Hillary Clinton Intervened In Business Dispute After An Email From Ex-Ambassador Joseph Wilson

Chuck Ross Investigative Reporter
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When a company that listed former U.S. Ambassador Joseph Wilson as a consulting director was stymied in its negotiations with General Electric over equipment it needed for a power plant project in Tanzania, the career diplomat knew just the person to get in touch with: Hillary Clinton.

Wilson directly emailed the then-secretary of state on July 20, 2011 asking her to intervene with GE’s CEO, Jeffrey Immelt, on behalf of Symbion Power. Founded in 2005, Symbion was paying Wilson $20,000 a month to help drum up business in Africa.

Clinton aimed to help Wilson, the email thread shows. She forwarded Wilson’s request to Johnnie Carson, the then-Assistant Secretary of State for African Affairs. In turn, he reached out to the U.S. Embassy in Tanzania. Alfonso Lenhardt, the U.S.’s ambassador to the east African nation, then got in touch with GE, the emails show. (RELATED: Ex-Ambassador Joseph Wilson’s ‘Embarrassing’ Emails To Hillary Part Of Bitter Legal Battle)

The exchange is included in the latest batch of Clinton emails released by the State Department. While the full extent of Clinton’s intervention is unclear, Wilson’s lobbying effort shows he believed his company’s setback could be fixed because of his friendship with Clinton. Wilson had served as ambassador to Gabon and São Tomé and Príncipe in the Bill Clinton White House. He also endorsed Hillary Clinton during her 2008 presidential bid.

Wilson had lobbied Clinton prior to his July 2011 effort, as The Daily Caller has extensively reported. In the fall of 2009, soon after Symbion hired Wilson, he began emailing Clinton directly and through their mutual friend, Sidney Blumenthal. Wilson sought a meeting with Clinton to discuss Symbion’s efforts in Tanzania.

Months after Wilson first reached out to Clinton, Symbion was awarded a $47 million grant by the Millennium Challenge Corporation, a small federal agency chaired by Clinton in her capacity as secretary of state.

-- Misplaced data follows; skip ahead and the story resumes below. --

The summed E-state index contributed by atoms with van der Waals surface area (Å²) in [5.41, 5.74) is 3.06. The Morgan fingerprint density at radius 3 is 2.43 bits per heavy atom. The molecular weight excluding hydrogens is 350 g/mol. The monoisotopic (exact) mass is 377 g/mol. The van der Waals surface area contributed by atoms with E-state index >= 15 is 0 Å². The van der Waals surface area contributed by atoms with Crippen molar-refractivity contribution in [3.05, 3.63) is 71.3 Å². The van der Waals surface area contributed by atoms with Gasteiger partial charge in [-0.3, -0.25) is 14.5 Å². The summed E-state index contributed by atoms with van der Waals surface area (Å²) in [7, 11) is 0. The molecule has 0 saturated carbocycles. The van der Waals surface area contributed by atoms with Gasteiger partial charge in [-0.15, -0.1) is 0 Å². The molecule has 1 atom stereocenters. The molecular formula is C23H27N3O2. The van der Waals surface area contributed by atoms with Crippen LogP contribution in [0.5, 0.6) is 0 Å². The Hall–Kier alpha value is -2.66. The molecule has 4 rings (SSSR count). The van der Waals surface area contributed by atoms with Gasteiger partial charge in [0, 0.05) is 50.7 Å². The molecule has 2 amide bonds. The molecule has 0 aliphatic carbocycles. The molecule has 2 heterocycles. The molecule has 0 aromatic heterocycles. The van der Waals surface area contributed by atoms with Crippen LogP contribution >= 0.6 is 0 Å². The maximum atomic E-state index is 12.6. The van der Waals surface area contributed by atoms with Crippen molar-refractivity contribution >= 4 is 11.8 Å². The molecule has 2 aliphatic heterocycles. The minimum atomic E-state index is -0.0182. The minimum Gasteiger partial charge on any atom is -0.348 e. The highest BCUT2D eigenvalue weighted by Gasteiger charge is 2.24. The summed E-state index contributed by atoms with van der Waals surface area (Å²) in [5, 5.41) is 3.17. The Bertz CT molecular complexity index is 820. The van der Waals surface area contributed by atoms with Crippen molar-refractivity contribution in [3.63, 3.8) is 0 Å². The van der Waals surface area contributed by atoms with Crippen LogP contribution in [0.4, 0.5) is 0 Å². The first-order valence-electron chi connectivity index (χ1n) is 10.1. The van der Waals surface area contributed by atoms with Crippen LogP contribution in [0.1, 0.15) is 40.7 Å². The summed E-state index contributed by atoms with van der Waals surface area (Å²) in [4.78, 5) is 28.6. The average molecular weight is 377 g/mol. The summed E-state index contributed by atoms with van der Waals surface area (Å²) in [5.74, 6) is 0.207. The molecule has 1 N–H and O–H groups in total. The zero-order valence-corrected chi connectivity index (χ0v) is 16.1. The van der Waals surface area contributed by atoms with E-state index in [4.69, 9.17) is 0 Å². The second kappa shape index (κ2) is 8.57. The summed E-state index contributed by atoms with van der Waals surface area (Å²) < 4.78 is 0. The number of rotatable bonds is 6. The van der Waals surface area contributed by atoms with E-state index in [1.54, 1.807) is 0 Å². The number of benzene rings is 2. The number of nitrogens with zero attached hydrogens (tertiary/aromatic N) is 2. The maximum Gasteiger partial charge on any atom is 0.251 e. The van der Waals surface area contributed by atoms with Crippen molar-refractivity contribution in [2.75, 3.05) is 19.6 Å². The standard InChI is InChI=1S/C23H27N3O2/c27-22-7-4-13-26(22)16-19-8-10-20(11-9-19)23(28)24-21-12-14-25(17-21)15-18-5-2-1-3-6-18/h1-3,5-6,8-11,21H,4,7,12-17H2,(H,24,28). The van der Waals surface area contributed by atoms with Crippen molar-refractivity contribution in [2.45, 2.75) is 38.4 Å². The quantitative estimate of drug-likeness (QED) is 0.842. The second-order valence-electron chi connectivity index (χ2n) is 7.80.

In his 2011 email, Wilson claimed that Tanzania was in the middle of an acute power crisis and that while Symbion was attempting to address the issue, it was being “stymied in our discussions with General Electric over the question of payment guarantees for purchase of the equipment.”

Wilson asked Clinton to broach the topic of the Tanzania plant with Immelt.

“I know that you mentioned that you were going to call Jeff lmmelt after your trip,” Wilson wrote. “When you make that call, I would appreciate your telling him that Symbion, which is already operating a GE plant in [Tanzania’s capital, Dar es Salaam] can only expand that plant to meet the challenge if GE is prepared to share some of the inherent risk with us and waives the payment guarantee requirement.”

Wilson pressed Clinton to inform Immelt that GE risked little in the deal and asserted that “only by being more creative can we hope to be responsive to the crisis in Tanzania and GE can easily do its part to support your efforts in this ‘Partnership for Growth’ country.”

Clinton responded to the email, but not directly to Wilson. Instead, she emailed Carson, asking “could you pls find out more info about this for me before I respond?”

Carson investigated and contacted the U.S. embassy in Dar es Salaam. He reported back to Clinton that the ambassador, Lenhardt, would be reaching out to GE.

“GE would be well positioned to help Tanzania tap these types of energy through their innovative equipment,” Carson wrote in the email, much of which is redacted by the State Department citing deliberative privilege.

“GE has opened an office in Dar Es Salaam and is currently considering potential investments. Ambassador Lenhardt is in contact with GE and encouraging the company to get involved,” Carson added.

Symbion and GE appeared to have worked out their differences by 2013. According to news reports then, the companies signed a cooperation agreement in which GE provided project development support on a 400 megawatt natural gas-powered power plant in Mtwara.

It is unclear if Clinton, Carson or any other federal official was involved in talks to set up the deal.

Wilson’s relationship with Symbion eventually went sour, as legal documents obtained by TheDC show. In a lawsuit filed last month, Wilson claimed the company owes him $280,000 in unpaid fees. The company responded, accusing Wilson of causing it “embarrassment” by emailing Blumenthal and Clinton. The company’s co-founder, Paul Hinks, claimed that Wilson turned on Symbion after his request for an equity stake in the company was denied.

Wilson declined TheDC’s request for an interview. GE did not respond to a request for comment. The State Department declined comment and deferred to the Clinton campaign, which did not respond.

A State Department spokesman did issue comment to Vice News on the issue of Wilson’s contact with Clinton.

“Department of State officials receive communications from a wide variety of stakeholders as part of the routine work of managing foreign affairs,” State Department spokesman Alec Gerlach told Vice. “There is no restriction against an employee receiving communications from lobbyists for foreign governments or others.”

Despite Gerlach’s characterization of Wilson as a lobbyist, there are no federal records of him registering as one.

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